Letter: Don't repeat the mistakes of 1930s Germany

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If John Balentine considered what was happening in Germany at the time of the rise of Hitler he might not be so confident that the Constitution and our other founding documents ensure that our rights are “unassailable.” Intellectuals and others thought the same at that time. As Stefan Zweig, an Austrian writer who fled to America in the mid 1930s wrote in his 1941 memoir, “The World of Yesterday,” Germany was a democracy, a nation ruled by laws, where its citizens believed that one’s “liberty and equal rights was secured by the solemnly affirmed constitution.” Hitler “elevated lying to a matter of course.” He and his propagandists also had alternative facts. And they, too, were believed.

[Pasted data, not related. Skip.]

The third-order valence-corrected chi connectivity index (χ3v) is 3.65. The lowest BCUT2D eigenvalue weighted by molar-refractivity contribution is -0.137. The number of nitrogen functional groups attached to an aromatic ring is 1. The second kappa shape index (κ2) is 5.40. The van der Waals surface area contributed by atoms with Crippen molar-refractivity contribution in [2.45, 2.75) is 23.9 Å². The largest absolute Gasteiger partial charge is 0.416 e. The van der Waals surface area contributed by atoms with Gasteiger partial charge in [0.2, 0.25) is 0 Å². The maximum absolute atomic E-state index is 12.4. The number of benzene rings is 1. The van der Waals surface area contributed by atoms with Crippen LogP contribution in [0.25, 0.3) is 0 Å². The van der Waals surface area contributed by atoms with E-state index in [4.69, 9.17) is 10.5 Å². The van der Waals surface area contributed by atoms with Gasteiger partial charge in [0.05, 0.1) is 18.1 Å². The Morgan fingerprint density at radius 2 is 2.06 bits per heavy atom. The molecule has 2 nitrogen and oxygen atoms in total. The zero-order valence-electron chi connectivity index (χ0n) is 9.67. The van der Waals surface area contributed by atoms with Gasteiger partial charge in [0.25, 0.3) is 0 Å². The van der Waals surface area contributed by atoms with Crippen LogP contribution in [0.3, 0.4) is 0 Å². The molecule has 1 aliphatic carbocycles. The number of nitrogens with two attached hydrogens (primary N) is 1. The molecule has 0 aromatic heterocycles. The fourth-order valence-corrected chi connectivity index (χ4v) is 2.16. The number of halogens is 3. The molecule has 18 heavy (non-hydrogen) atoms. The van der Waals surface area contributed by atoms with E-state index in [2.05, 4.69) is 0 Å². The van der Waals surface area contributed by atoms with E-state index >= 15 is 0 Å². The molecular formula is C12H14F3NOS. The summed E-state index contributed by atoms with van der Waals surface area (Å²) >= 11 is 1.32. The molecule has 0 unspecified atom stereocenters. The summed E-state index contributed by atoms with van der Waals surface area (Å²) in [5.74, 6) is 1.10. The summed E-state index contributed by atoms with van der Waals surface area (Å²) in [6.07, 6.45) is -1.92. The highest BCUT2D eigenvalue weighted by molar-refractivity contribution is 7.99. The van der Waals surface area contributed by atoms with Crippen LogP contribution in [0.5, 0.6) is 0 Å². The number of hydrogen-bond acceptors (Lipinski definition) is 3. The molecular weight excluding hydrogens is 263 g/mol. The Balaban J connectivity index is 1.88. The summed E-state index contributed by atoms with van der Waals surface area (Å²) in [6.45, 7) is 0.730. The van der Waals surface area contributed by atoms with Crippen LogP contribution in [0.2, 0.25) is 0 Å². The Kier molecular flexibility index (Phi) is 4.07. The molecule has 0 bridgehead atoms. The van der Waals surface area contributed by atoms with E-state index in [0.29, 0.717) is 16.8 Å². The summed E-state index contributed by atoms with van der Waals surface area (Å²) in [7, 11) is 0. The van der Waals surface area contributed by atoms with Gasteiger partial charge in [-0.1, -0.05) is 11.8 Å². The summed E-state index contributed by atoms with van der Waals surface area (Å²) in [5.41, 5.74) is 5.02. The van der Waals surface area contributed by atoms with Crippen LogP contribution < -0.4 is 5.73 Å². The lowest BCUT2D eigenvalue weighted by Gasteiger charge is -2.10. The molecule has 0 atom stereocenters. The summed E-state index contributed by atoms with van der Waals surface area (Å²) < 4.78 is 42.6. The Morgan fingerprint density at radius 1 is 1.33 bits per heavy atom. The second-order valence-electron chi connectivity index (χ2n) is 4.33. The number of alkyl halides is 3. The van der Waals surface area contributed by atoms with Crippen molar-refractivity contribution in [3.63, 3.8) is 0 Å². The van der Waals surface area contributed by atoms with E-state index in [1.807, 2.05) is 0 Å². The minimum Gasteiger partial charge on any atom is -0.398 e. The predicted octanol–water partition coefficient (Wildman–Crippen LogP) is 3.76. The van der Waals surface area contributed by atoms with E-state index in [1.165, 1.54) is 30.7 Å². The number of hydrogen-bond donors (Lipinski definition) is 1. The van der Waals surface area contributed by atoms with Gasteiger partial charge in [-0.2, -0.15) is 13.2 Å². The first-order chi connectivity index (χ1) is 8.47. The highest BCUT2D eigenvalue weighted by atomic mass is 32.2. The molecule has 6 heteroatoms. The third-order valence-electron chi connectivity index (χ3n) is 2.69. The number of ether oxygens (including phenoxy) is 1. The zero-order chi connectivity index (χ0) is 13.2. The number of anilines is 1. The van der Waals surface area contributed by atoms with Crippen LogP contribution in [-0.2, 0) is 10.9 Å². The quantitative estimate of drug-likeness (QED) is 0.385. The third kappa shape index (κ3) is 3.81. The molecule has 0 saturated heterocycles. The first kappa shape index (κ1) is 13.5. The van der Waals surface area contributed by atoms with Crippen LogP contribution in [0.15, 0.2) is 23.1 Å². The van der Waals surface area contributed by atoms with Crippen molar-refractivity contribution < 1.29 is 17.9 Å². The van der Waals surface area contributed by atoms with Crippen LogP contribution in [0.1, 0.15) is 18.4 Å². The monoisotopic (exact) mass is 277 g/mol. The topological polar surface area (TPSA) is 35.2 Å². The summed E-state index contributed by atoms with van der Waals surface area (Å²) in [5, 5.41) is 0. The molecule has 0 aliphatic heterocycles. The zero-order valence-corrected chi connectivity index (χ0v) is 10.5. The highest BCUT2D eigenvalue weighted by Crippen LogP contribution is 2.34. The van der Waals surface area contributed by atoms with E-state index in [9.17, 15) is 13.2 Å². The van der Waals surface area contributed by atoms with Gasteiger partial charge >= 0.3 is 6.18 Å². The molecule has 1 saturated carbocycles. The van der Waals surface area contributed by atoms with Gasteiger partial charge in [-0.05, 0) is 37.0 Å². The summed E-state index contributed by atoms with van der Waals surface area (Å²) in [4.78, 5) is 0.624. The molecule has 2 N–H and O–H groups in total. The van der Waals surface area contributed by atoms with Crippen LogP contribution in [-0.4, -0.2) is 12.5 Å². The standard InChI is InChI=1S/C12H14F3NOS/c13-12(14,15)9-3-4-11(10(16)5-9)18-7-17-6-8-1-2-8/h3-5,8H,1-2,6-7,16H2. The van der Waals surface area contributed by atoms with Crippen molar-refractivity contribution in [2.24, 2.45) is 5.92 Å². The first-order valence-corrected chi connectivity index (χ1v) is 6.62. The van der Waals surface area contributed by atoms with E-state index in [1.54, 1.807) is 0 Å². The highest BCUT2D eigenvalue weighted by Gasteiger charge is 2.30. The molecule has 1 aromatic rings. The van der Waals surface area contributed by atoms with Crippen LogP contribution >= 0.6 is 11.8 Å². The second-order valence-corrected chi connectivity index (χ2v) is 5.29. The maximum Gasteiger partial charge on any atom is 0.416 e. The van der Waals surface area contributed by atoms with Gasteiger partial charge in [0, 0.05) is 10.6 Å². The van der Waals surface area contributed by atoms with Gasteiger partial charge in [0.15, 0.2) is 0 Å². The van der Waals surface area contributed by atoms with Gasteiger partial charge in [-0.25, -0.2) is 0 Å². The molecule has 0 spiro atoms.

Zweig wrote “that contemporaries are denied a recognition of the early beginnings of the great movements that that determine their times.” Let’s not do the same.

Bob Stevens